The Motley Fool
Why Big Oil Can’t Make the Renewable Energy Transition
Today’s fossil fuel giants can see that wind and solar power will be eating their lunch tomorrow, but knowing the disruption is coming doesn’t mean they can pivot to meet it.
Travis Hoium July 23, 2017
Big oil companies are starting to consider what the world will look like after the reign of petroleum is over. For example, Royal Dutch Shell recently announced it will invest $1 billion per year in clean energy — a large number, but still a relatively small investment compared to its $25 billion in annual capital spending. Nonetheless, it was a public admission that clean energy is the future, not oil. Rival Total has, arguably, made the biggest investments in renewable energy, buying two-thirds of solar solutions leader SunPower, battery company Saft, and stakes in a number of solar power plant projects.
Chevron and BP have also been in and out of the renewable energy business over the past decade, though both have taken steps back recently. ExxonMobil is really the only holdout among the hydrocarbon majors, continuing to focus solely on fossil fuels. What the rest of them are trying to do is create a path to a world beyond oil. But these old-school energy industry giants have a long road ahead to reach powerhouse status in renewable energy.
Image source: Getty Images.
Disruption you can see a mile away
Everyone sees the renewable energy revolution coming. Solar and wind are getting cheap — I mean, really cheap — and systems for storing energy with batteries, compressed air, or hydrogen are getting more affordable by the day. Shell, ExxonMobil, Chevron, and Total can see the threat coming a mile away. The question is what they can do about it.
Disrupting your own business is hard. When a company is running at full steam and generating cash, and has decades of profitable history to look back on, it’s nearly impossible to admit that disruption is coming, even if it’s staring you in the face. Microsoft could have produced a viable device to compete with the iPhone, but it was making so much money from Windows and Office that it didn’t want to reinvent its business, so it missed out on the smartphone revolution. Sears, JC Penney, Walmart, and nearly every other major retailer are losing sales to Amazon.com, despite the fact that even a decade ago, it was easy to forecast that e-commerce was going to skyrocket. One could tell story after story about steady, profitable, incumbents that were unwilling or unable to make strategic shifts to new business models, despite the fact that they were able to see the changes coming to their industries years in advance.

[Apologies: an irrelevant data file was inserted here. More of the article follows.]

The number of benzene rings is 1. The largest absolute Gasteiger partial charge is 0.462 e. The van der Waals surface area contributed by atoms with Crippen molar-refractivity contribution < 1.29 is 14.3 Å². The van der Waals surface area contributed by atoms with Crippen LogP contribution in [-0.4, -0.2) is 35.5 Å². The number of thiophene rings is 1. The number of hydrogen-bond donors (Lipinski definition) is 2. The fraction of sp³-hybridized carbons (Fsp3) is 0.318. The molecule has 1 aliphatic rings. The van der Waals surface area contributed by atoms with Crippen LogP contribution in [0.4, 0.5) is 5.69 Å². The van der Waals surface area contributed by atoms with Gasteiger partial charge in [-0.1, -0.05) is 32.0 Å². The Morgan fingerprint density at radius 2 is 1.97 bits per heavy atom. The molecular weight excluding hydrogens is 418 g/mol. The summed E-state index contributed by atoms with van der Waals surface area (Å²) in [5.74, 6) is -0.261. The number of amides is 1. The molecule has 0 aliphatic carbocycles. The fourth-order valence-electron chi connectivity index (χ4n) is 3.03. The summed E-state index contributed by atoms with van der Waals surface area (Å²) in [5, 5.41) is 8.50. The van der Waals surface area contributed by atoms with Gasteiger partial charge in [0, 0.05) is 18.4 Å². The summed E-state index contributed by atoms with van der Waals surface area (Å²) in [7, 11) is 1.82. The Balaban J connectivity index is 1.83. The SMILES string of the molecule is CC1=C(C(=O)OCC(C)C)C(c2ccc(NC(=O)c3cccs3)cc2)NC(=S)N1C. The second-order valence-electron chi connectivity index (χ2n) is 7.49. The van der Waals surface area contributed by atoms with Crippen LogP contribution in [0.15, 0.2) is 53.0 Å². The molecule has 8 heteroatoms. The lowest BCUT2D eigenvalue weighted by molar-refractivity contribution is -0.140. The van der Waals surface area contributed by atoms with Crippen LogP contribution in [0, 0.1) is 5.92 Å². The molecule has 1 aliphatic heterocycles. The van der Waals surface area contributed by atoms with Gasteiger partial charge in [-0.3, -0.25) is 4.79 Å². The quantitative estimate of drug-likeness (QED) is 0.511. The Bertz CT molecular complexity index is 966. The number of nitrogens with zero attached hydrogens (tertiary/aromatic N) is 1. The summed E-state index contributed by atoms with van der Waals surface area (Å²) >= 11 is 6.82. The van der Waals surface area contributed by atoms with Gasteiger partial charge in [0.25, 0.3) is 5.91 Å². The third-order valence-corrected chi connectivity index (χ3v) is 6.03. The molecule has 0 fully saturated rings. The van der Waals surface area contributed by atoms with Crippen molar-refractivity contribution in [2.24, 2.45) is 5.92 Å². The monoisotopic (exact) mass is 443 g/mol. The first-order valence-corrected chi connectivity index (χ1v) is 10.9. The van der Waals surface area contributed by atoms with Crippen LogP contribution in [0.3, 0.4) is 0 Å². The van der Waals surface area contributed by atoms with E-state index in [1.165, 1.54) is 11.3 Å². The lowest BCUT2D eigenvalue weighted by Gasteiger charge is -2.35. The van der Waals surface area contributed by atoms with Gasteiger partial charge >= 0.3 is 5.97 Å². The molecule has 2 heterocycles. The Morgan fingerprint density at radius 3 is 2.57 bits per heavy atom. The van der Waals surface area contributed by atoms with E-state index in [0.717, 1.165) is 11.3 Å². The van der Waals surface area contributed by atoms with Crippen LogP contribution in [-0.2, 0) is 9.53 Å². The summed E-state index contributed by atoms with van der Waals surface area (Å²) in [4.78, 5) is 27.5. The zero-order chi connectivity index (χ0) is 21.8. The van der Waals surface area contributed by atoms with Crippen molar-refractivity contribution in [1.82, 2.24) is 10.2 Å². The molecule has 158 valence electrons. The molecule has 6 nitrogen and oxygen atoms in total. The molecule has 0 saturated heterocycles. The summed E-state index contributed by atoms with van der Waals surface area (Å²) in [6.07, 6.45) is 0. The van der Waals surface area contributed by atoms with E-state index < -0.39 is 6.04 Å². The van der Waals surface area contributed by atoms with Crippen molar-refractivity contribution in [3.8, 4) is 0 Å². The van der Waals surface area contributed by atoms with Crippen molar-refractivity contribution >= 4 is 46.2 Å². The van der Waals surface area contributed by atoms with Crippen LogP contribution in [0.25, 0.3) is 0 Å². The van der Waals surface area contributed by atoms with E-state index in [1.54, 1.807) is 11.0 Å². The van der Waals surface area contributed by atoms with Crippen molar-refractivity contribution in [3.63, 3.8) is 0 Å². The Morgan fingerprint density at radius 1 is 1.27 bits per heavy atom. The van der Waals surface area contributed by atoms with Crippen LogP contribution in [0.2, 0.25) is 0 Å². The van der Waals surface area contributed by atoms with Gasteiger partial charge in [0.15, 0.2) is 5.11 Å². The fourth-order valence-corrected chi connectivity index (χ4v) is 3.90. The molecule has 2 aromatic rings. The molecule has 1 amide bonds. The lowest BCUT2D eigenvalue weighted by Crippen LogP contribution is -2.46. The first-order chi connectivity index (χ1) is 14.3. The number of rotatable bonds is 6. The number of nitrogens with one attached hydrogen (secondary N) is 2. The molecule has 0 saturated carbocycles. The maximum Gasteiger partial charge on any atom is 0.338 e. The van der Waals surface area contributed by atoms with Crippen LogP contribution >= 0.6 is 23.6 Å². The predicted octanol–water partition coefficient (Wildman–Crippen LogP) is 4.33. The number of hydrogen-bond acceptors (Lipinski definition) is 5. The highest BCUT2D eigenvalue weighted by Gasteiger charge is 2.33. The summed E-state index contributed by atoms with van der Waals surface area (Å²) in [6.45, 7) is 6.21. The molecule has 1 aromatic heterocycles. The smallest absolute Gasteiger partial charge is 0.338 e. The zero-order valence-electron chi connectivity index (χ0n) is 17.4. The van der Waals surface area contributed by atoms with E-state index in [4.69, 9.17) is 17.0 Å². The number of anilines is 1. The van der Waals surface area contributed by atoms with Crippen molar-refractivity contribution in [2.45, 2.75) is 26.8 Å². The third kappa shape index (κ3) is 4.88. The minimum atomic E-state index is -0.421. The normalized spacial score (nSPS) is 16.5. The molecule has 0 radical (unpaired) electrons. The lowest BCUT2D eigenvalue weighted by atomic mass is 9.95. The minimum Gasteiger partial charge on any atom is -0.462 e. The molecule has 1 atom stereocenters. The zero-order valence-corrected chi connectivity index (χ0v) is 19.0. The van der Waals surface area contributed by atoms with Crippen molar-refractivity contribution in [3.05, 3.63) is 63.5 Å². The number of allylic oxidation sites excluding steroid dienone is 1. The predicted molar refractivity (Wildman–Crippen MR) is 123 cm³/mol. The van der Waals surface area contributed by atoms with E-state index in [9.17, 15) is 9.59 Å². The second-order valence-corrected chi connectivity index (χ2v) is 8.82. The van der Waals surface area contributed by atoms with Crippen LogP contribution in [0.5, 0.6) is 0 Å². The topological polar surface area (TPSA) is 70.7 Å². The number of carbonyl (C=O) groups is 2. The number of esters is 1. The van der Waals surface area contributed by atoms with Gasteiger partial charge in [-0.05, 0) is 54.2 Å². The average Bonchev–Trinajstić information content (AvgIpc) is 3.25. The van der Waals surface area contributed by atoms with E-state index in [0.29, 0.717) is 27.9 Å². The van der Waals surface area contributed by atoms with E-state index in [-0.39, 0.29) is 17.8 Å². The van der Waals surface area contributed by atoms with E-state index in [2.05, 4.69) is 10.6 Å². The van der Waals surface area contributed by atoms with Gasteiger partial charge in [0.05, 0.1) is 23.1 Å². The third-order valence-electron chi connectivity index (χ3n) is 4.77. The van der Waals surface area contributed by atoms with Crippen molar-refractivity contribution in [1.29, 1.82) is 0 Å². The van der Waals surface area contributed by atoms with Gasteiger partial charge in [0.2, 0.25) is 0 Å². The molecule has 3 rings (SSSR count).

Oil and renewables don’t mix
The idea of a company making a firm transition from oil to wind or solar energy seems simple enough. Fellow Fool investor Jason Hall recently asked me if I thought Total would buy out the rest of SunPower soon, as part of its path to the energy business of the future. That decision would seem to make sense for Total, on the surface, but I still view it as unlikely, for now.
It’s difficult to make a wholesale shift to a new business model, and Total is a perfect example of that. Sources have told me that when it bought its majority stake in SunPower, it asked the company for a 10-year plan — something that’s standard in the fossil fuel industry, where businesses chart their investments many years in advance. But SunPower had never crafted such a plan, because if they did, it would be obsolete in a matter of months. The solar industry changes so quickly that companies must constantly adjust on the fly. According to GTM Research, in 2007, the solar industry installed 2.5 GW of generating capacity worldwide. In 2017, China alone installs about that much every two weeks! No one could have predicted that a decade ago, let alone devised a plan then that still made sense in the current environment.
It would be almost impossible for SunPower to be as nimble as it needs to be now under Total’s corporate umbrella. The better strategy for Total would be to keep its major stake, support the company financially if that’s needed, and maybe swoop in to buy the company outright in five or 10 years when the solar industry is mature and the oil business is dying.
Why big renewable buyouts aren’t on the horizon… yet
Just because oil companies don’t have the corporate structure, dexterity, or know-how to run renewable energy companies today doesn’t mean they’ll all go down in flames with the decline of oil. Once the world definitively moves past peak oil consumption and energy companies see darker days ahead, they’ll feel compelled to adjust their strategies. That’s when their acquisitions of solar manufacturers and developers will likely begin in earnest. But buying into the still-evolving industry that renewable energy is today is too risky, even for big oil’s balance sheets.
There’s a reason incumbent industries in general have a hard time adapting to upstarts that disrupt their businesses, even if they see the disruption coming. It’s hard to turn away from a profitable model and leap to a new growth opportunity, even if it’s one with a bright future like solar or energy storage. So, while it seems like the big oil companies are starting to take renewable energy seriously, a decade from now, they probably won’t be the big energy players they are today. They’re just not built to thrive in the fast-moving renewable energy industry.
Teresa Kersten is an employee of LinkedIn and is a member of The Motley Fool’s board of directors. LinkedIn is owned by Microsoft. Travis Hoium owns shares of Royal Dutch Shell (A Shares), SunPower, and Total and a family member works for Amazon. The Motley Fool owns shares of and recommends Amazon. The Motley Fool owns shares of ExxonMobil. The Motley Fool recommends Chevron and Total.